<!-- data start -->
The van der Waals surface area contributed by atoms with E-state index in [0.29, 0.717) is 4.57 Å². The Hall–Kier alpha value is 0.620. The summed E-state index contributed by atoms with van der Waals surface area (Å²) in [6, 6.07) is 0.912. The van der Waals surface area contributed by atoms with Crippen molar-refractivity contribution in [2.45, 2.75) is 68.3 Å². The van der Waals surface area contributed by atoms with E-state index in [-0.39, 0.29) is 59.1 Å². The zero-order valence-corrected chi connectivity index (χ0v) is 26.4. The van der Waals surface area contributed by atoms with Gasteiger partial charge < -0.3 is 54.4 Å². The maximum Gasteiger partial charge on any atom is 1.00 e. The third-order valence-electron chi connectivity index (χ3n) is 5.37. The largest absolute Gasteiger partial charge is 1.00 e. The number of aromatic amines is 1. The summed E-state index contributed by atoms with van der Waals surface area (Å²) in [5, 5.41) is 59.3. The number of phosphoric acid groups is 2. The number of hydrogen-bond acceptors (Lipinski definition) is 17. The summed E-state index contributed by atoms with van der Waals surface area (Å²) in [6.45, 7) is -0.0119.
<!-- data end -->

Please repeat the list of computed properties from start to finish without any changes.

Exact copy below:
The van der Waals surface area contributed by atoms with E-state index in [0.29, 0.717) is 4.57 Å². The Hall–Kier alpha value is 0.620. The summed E-state index contributed by atoms with van der Waals surface area (Å²) in [6, 6.07) is 0.912. The van der Waals surface area contributed by atoms with Crippen molar-refractivity contribution in [2.45, 2.75) is 68.3 Å². The van der Waals surface area contributed by atoms with E-state index in [-0.39, 0.29) is 59.1 Å². The zero-order valence-corrected chi connectivity index (χ0v) is 26.4. The van der Waals surface area contributed by atoms with Gasteiger partial charge < -0.3 is 54.4 Å². The maximum Gasteiger partial charge on any atom is 1.00 e. The third-order valence-electron chi connectivity index (χ3n) is 5.37. The largest absolute Gasteiger partial charge is 1.00 e. The number of aromatic amines is 1. The summed E-state index contributed by atoms with van der Waals surface area (Å²) in [5, 5.41) is 59.3. The number of phosphoric acid groups is 2. The number of hydrogen-bond acceptors (Lipinski definition) is 17. The summed E-state index contributed by atoms with van der Waals surface area (Å²) in [6.45, 7) is -0.0119.